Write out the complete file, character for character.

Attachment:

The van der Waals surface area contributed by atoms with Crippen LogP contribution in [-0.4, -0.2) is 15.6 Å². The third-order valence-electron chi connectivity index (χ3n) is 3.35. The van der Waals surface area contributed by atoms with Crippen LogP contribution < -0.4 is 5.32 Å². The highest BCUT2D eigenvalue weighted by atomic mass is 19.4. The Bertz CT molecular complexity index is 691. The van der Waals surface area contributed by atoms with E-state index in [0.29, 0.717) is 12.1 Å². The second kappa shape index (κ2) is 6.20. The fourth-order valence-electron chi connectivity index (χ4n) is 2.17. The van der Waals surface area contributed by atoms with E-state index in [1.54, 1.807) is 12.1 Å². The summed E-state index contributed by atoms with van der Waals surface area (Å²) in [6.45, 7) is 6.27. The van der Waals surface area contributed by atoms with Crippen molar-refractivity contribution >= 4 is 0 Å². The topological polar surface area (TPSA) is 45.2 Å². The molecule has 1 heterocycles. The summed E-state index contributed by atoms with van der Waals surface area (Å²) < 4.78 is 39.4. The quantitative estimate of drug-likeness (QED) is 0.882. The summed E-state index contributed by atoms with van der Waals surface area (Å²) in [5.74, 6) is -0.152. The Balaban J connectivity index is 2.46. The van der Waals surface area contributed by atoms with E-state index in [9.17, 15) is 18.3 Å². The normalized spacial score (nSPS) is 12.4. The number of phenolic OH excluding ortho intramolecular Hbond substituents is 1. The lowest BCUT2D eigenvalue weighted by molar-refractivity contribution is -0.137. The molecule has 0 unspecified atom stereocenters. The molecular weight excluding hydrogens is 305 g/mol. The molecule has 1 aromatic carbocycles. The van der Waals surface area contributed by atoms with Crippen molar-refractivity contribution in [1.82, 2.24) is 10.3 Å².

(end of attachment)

The van der Waals surface area contributed by atoms with Crippen LogP contribution in [-0.4, -0.2) is 15.6 Å². The third-order valence-electron chi connectivity index (χ3n) is 3.35. The van der Waals surface area contributed by atoms with Crippen LogP contribution < -0.4 is 5.32 Å². The highest BCUT2D eigenvalue weighted by atomic mass is 19.4. The Bertz CT molecular complexity index is 691. The van der Waals surface area contributed by atoms with E-state index in [0.29, 0.717) is 12.1 Å². The second kappa shape index (κ2) is 6.20. The fourth-order valence-electron chi connectivity index (χ4n) is 2.17. The van der Waals surface area contributed by atoms with E-state index in [1.54, 1.807) is 12.1 Å². The summed E-state index contributed by atoms with van der Waals surface area (Å²) in [6.45, 7) is 6.27. The van der Waals surface area contributed by atoms with Crippen molar-refractivity contribution >= 4 is 0 Å². The topological polar surface area (TPSA) is 45.2 Å². The molecule has 1 heterocycles. The summed E-state index contributed by atoms with van der Waals surface area (Å²) < 4.78 is 39.4. The quantitative estimate of drug-likeness (QED) is 0.882. The summed E-state index contributed by atoms with van der Waals surface area (Å²) in [5.74, 6) is -0.152. The Balaban J connectivity index is 2.46. The van der Waals surface area contributed by atoms with E-state index in [9.17, 15) is 18.3 Å². The normalized spacial score (nSPS) is 12.4. The number of phenolic OH excluding ortho intramolecular Hbond substituents is 1. The lowest BCUT2D eigenvalue weighted by molar-refractivity contribution is -0.137. The molecule has 0 unspecified atom stereocenters. The molecular weight excluding hydrogens is 305 g/mol. The molecule has 1 aromatic carbocycles. The van der Waals surface area contributed by atoms with Crippen molar-refractivity contribution in [1.82, 2.24) is 10.3 Å².